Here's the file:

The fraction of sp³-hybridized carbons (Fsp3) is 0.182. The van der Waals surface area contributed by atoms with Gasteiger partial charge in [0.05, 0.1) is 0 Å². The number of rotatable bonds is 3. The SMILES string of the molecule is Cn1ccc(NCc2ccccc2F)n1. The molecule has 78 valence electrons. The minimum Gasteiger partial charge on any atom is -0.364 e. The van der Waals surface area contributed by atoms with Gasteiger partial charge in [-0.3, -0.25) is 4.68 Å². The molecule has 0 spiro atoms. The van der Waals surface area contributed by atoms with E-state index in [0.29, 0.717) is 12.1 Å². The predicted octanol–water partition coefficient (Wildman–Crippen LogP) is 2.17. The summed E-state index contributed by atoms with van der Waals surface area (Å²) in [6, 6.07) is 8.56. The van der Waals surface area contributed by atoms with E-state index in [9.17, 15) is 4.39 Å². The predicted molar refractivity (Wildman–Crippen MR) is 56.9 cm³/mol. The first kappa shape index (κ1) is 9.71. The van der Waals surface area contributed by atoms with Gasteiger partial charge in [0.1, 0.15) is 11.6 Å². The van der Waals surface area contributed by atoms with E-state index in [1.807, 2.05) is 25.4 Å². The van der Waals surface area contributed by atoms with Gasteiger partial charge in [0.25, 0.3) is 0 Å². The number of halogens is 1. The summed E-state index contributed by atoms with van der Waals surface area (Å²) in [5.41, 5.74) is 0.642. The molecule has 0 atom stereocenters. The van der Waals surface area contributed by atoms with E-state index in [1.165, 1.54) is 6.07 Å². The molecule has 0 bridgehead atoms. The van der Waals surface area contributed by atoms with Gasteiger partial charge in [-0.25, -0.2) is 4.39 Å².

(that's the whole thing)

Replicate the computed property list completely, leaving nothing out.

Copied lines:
The fraction of sp³-hybridized carbons (Fsp3) is 0.182. The van der Waals surface area contributed by atoms with Gasteiger partial charge in [0.05, 0.1) is 0 Å². The number of rotatable bonds is 3. The SMILES string of the molecule is Cn1ccc(NCc2ccccc2F)n1. The molecule has 78 valence electrons. The minimum Gasteiger partial charge on any atom is -0.364 e. The van der Waals surface area contributed by atoms with Gasteiger partial charge in [-0.3, -0.25) is 4.68 Å². The molecule has 0 spiro atoms. The van der Waals surface area contributed by atoms with E-state index in [0.29, 0.717) is 12.1 Å². The predicted octanol–water partition coefficient (Wildman–Crippen LogP) is 2.17. The summed E-state index contributed by atoms with van der Waals surface area (Å²) in [6, 6.07) is 8.56. The van der Waals surface area contributed by atoms with E-state index in [9.17, 15) is 4.39 Å². The predicted molar refractivity (Wildman–Crippen MR) is 56.9 cm³/mol. The first kappa shape index (κ1) is 9.71. The van der Waals surface area contributed by atoms with Gasteiger partial charge in [0.1, 0.15) is 11.6 Å². The van der Waals surface area contributed by atoms with E-state index in [1.807, 2.05) is 25.4 Å². The van der Waals surface area contributed by atoms with Gasteiger partial charge in [0.25, 0.3) is 0 Å². The number of halogens is 1. The summed E-state index contributed by atoms with van der Waals surface area (Å²) in [5.41, 5.74) is 0.642. The molecule has 0 atom stereocenters. The van der Waals surface area contributed by atoms with E-state index in [1.165, 1.54) is 6.07 Å². The molecule has 0 bridgehead atoms. The van der Waals surface area contributed by atoms with Gasteiger partial charge in [-0.25, -0.2) is 4.39 Å².